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21 February 2019   
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Dartmoor Pony

The Dartmoor pony takes its name from the area in Devonshire where it has roamed for centuries. This small pony breed has been influenced by many different breeds over the years. Ponies are believed to have lived and roamed the moors in Saxon times, the earliest recorded writings are said to have been in about the 11th century. Later, there was an important trade route over the moors between Plymouth and Exeter and the native stock were probably influenced by the many different types of horses used to travel the route. Arab and Barb blood was also introduced by the Crusaders.

In the Industrial Revolution Shetland ponies were crossed with the Dartmoor's to make them more suitable for working underground, unfortunately this was a retrograde step for the Dartmoor pony breed and these crosses were a much inferior type. In an attempt to re-establish the quality pony type, new blood was introduced, including Welsh Mountain pony, Polo pony and Hackney.

In 1899 the first Dartmoor pony studbook was founded. Stallions were permitted up to 14h.h. and mares at 13.2h.h. However, when the ponies were brought forward for inspection in 1899, almost three quarters of the ponies passed were 12.2 hands or less and only 24 measured above 12.2 hands. The height limit was finally set at 12.2 in 1924 after only 25 years of registration.

Some of the most influential ponies were; Judy V, a champion mare bred by Mr. E. P. Northey, who produced the first Breed Standard and got the first Dartmoor Stud Book off the ground; the champion stallion The Leat bred by the Prince of Wales at his Ducy Stud at Tor Royal near Princetown. The Leat was by a pure bred 14.1h.h. Arab stallion called Dwarka out of a Dartmoor mare. The Leat stood at 12.2h.h was beautiful and had exceptional conformation. He only stood at stud for a short while; Juliet IV, yet another champion, was the offspring of the above two ponies, she was bred by Miss Calmady-Hamlyn in 1923 and from her, in 1941 came the outstanding show and stud success, Jude.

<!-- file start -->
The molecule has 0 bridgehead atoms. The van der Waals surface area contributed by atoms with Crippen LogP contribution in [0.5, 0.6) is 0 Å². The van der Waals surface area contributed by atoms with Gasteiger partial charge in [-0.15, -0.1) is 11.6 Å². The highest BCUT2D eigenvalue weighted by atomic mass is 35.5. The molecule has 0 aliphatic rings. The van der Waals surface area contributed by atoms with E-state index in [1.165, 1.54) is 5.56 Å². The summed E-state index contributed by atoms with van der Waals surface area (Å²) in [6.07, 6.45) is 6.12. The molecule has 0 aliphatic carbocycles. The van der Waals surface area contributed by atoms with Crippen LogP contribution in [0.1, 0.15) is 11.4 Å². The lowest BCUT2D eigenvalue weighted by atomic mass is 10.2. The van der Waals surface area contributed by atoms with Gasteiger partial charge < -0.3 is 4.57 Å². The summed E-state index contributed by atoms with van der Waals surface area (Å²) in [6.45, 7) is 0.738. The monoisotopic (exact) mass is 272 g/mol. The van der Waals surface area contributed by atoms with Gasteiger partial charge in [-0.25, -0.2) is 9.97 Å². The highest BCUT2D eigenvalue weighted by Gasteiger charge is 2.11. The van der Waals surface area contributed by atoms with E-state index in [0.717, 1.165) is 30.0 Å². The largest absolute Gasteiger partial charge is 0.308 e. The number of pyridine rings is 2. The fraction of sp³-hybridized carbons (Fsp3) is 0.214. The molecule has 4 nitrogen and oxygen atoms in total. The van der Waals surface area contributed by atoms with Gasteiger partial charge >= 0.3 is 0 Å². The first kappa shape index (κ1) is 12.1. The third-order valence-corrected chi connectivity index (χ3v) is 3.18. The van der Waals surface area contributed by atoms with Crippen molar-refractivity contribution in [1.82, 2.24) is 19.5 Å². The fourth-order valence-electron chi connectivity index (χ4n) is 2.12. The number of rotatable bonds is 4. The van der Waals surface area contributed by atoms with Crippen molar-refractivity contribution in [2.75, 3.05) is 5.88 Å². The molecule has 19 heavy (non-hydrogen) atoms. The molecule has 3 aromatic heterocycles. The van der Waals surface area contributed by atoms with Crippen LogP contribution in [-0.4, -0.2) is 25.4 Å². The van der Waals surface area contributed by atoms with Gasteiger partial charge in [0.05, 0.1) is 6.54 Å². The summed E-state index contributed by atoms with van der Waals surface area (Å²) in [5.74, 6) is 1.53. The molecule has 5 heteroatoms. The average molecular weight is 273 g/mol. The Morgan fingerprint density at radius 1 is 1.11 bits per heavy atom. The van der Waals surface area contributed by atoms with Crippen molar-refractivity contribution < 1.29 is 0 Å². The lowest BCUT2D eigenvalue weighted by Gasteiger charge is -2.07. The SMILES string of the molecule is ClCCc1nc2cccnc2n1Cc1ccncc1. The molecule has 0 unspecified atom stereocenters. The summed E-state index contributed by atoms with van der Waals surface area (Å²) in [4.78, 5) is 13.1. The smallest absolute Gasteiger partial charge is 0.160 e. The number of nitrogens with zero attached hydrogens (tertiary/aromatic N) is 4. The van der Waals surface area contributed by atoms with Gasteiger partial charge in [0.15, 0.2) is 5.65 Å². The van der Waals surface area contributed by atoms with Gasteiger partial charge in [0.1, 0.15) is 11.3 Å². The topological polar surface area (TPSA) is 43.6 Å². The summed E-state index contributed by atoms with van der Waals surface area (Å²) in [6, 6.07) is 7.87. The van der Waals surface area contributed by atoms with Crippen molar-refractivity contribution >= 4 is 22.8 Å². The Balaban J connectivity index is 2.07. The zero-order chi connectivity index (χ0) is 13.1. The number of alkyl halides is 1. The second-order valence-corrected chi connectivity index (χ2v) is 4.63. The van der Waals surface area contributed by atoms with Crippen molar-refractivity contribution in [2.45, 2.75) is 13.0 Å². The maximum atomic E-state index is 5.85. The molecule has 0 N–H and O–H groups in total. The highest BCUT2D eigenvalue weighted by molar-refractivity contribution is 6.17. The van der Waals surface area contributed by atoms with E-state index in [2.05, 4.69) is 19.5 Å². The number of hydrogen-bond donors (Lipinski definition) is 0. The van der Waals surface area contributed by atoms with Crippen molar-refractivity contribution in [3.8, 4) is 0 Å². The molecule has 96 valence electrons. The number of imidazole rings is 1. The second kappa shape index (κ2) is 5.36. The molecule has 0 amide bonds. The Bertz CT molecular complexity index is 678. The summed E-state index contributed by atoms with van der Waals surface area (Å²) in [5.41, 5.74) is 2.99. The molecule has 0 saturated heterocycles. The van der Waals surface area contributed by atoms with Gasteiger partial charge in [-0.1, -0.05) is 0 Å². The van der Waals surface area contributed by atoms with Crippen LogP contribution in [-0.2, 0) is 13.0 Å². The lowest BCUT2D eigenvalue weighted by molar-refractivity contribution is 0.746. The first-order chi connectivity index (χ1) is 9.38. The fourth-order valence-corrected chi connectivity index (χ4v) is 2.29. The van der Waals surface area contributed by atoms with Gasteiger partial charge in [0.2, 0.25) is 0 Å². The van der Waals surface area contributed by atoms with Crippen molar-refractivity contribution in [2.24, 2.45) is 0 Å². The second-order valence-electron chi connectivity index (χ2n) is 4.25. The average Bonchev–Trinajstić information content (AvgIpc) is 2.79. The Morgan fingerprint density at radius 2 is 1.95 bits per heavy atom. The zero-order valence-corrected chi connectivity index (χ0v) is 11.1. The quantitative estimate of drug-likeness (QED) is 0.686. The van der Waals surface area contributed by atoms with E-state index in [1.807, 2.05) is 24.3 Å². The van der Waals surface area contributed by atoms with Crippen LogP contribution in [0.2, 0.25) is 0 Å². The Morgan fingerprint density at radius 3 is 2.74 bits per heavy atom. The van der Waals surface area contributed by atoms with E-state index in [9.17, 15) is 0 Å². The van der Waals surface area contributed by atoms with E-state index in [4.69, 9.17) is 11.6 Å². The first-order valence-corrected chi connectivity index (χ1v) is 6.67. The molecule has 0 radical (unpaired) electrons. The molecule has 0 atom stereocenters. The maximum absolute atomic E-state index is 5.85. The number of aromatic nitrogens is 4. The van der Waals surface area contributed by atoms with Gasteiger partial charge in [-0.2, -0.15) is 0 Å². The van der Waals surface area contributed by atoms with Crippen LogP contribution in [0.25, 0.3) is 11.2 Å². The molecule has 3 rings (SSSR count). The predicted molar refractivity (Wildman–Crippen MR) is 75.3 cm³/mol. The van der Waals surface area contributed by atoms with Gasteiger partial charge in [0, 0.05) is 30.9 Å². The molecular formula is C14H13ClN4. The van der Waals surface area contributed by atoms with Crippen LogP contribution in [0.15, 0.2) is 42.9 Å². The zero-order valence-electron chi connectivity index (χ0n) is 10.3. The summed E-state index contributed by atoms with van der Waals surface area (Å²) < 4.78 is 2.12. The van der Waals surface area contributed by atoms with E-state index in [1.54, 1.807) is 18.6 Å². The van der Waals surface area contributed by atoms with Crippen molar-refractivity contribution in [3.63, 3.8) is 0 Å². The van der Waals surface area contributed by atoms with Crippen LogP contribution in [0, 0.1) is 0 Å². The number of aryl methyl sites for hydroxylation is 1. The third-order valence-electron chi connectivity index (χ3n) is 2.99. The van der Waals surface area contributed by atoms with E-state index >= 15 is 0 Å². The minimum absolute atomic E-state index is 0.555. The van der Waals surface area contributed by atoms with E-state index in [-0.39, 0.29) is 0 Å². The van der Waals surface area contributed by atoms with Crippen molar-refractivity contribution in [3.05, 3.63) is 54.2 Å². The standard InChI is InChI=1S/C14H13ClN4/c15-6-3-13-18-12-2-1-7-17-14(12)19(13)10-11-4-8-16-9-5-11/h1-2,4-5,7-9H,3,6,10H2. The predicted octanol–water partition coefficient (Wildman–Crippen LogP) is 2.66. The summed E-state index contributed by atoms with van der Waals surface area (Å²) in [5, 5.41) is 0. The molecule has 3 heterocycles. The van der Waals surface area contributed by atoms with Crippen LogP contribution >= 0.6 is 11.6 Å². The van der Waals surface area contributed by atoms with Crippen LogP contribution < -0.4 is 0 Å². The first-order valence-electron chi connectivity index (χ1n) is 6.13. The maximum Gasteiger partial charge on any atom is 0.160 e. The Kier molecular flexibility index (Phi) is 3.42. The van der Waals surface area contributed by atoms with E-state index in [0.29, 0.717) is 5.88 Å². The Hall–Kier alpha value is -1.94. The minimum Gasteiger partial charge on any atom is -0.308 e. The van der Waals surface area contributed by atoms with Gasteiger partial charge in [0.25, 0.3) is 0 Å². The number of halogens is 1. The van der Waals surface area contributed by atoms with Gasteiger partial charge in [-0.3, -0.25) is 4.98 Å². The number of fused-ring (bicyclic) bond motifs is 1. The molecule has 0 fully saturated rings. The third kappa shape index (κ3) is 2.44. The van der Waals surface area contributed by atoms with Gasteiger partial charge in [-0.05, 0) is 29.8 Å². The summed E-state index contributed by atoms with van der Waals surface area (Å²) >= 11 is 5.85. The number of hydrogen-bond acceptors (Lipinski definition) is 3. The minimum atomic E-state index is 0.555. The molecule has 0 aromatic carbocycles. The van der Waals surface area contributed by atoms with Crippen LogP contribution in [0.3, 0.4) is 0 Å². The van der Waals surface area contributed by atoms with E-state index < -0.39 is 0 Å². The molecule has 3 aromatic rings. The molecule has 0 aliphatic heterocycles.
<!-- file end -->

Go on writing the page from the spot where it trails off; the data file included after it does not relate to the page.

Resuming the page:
The rugged habitat of the moors have produced a very hardy, sure footed pony with a true native character. Their amiable calm temperament make them an ideal child's pony. The best of the breed combine quality with great hardiness and they are equally suited to work in harness or under saddle. The popularity of the breed has grown and it has been exported all over the world. In America they have their own Dartmoor breed Society and Association.

The Standard of the Dartmoor Pony as set by the DPS

Not Exceeding 127 cm. (12.2hh.)

Bay, brown, black, grey, chestnut, roan. Piebalds and Skewbalds are not allowed. Excessive white markings should be discouraged.

Neck & Head:
The head should be small with large kindly eyes and small alert ears. It should be well set on a good neck of medium length. The throat and jaws should be fine and showing no signs of coarseness or throatiness. Stallions to have a moderate crest.

Good shoulders are most important. They should be well laid back and sloping, but not too fine at the withers.

Of medium length and strong, well ribbed up with a good depth of girth giving plenty of heart room.

Loin & Hindquarters:
Strong and well covered with muscle. The hind quarters should be of medium length and neither level nor steeply sloping. The tail is well set up.

Limbs: The hocks should be well let down with plenty of length from hip to hock, clean cut and with plenty of bone below the hock. They should have a strong second thigh. They should not be 'sickled' or 'cow-hocked'.

The forelegs should not be tied at the elbows. The fore-arm should be muscular and relatively long and the knee fairly large and flat at the front.

The cannons should be short with ample good, flat, flinty bone. The pasterns should be sloping but not too long. The feet should be hard and well shaped.

Low and straight coming from the shoulder with good hock action but without exaggeration.

The mane and tail should be full and flowing. The Dartmoor is a very good looking riding pony, sturdily built yet with quality.

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